To the rescue has come faithful and fearless ex-Royal Marine paratrooper Steve (Scouse) Roberts - once again.   He spent yesterday morning fixing the area accessible from the tower:


 He's a bit of a poseur sometimes.   Here he is afterwards having a vape and taking a selfie wearing his 'parachute harness':

Saturday, 14 July 2018

'My' Ambulance Has Been Nicked!

Much excitement os the Dales yesterday.   The (singular) Settle ambulance was stolen from Settle late yesterday - 'my' ambulance!

Details are sparse (sub judice) but it apparently set off southwards towards Skipton, Keighley, Leeds / Bradford with police in hot and noisy pursuit, soon joined by the West Yorkshire Police helicopter from Carr Gate.

Settle really is a barmy place from which to escape by road - connectivity is not its strong point, distances being great whichever direction is chosen.   Tractors, cows and sheep form de facto routine road block risks.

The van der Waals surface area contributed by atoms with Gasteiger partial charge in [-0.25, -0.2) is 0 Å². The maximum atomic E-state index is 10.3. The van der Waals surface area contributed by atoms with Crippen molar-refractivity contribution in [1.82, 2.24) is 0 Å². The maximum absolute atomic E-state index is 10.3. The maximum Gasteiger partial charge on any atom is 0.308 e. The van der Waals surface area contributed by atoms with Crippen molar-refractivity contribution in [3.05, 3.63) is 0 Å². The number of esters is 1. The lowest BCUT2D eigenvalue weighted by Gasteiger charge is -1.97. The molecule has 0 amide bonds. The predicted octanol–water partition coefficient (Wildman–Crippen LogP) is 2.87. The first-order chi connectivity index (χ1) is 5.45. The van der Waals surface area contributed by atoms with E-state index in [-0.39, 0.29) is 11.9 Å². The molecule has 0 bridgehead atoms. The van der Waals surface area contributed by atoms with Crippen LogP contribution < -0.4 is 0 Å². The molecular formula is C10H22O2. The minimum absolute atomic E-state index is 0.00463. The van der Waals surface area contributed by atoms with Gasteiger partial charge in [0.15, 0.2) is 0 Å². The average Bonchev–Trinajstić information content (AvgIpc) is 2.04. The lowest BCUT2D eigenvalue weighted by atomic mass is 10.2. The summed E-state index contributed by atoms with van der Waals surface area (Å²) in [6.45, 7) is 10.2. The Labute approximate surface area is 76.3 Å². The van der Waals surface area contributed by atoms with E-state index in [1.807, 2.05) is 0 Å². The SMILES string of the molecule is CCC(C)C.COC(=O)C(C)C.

The noisy convoy went through Long Preston, disturbing the natives according to social media reports, then presumably on to Hellifield which since last winter has been pot hole hell, as I well know as an ambulance passenger with a sore neck.   I am surprised its suspension survived.

Then on to Skipton (15 miles) and presumably down the by-pass and on towards Keighley.   At Kildwick there is a big roundabout where the Aire Valley dual carriageway starts so the naughty men would have had to decide between that (and near certain risk of detention) and the old road towards Airedale Hospital.   Maybe the ambulance had homing instincts because that is the route it took.

Maybe the naughty men were strangers to the area and were unaware of the railway level crossing at Kildwick but that is where their joy ride ended in what could have been a terrible disaster if a train had been passing on the very busy Airedale railway line.